He’s not exaggerating for effect, even if it is -20°C outside his office in Khabarovsk and the natural inclination of most of his investors might be to hunker down and wait for winter to run its course out into spring.
The chill in commodities prices isn’t exactly heart-warming either, and there has been some reflection of the poor state of the markets in Amur’s recent share price.
But the company has plenty of cash in the bank, and unlike most of its junior peers in the market, has managed to generate real momentum in recent months.
So, although the ice is crowding in on Young’s office, he’s keen that things should keep on moving.
In Russia, of course, a hard winter is no reason not to keep on working. Indeed, in many ways it’s easier to work in winter than in spring, when the roads turn to mud as the ice and snow melts.
And so it is that Amur is currently mobilising rigs for a 15,000 metre drilling campaign to take place across its Kun-Manie nickel project beginning in June.
To that end, the company will shortly take delivery of 240 tonnes of fuel, two D9R dozers, a 329D excavator, a dump truck, a personnel carrier, a fuel truck and factory spares.
Already at or close to site are the drill rig, a 25 tonne crane, and two generators.
While all that’s going on, in the office Robin will be going over various reports from mining consultants SRK, to work out where to focus the drilling.
“We’ve got a new resource update that’s being compiled right now,” he says. “The drilling goal will be to drill out a deposit that’s going to be a start-up deposit.”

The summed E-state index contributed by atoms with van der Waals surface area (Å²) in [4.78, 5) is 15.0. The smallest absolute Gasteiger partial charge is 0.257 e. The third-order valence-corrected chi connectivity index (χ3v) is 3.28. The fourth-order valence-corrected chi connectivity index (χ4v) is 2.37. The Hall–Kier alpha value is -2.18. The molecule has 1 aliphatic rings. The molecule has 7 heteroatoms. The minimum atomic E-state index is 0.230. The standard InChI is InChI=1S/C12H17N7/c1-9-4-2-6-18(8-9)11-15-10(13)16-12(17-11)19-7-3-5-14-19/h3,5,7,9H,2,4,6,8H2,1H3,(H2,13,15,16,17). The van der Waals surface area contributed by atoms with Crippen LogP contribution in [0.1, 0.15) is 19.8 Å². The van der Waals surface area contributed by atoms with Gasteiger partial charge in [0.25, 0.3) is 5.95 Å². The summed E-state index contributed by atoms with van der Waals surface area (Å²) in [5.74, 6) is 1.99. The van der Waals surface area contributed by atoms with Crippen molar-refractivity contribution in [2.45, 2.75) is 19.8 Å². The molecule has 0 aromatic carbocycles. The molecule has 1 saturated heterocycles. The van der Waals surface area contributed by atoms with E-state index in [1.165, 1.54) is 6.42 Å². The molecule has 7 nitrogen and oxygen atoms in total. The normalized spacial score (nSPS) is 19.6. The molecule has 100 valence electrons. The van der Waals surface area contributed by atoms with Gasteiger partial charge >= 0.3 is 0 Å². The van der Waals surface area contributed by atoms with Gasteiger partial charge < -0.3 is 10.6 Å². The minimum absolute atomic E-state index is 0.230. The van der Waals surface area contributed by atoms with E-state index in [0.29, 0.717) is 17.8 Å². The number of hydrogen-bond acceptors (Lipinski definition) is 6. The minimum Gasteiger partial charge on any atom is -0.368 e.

Favourite at this stage is Flangovy-Maly Kurumkon, principally because it has the greater resource at the moment, but the company also has other good-looking areas of mineralisation on the ground, notably at Kubuk, that may yet come to the fore.
The drilling will also be factored into the ongoing feasibility study that’s due for completion in about two years’ time.
It’s too early to speculate in detail what that study will ultimately look like, but there will be three key areas on which Amur will focus.
The first is infrastructure costs, principally the road into Kun-Manie itself. On that score, the recent devaluation of the rouble has had a very helpful effect on estimates.
The second is the need for the company to put together a representative bulk sample of ore that it can really test and get the measure of ahead of full construction.
And the third is that there needs to be detailed study and costings for the proposed 15 kilometre power line to the smelter site.
There’ll be updates on all those aspects along the way, as one way or another it looks like Amur is going to have plenty.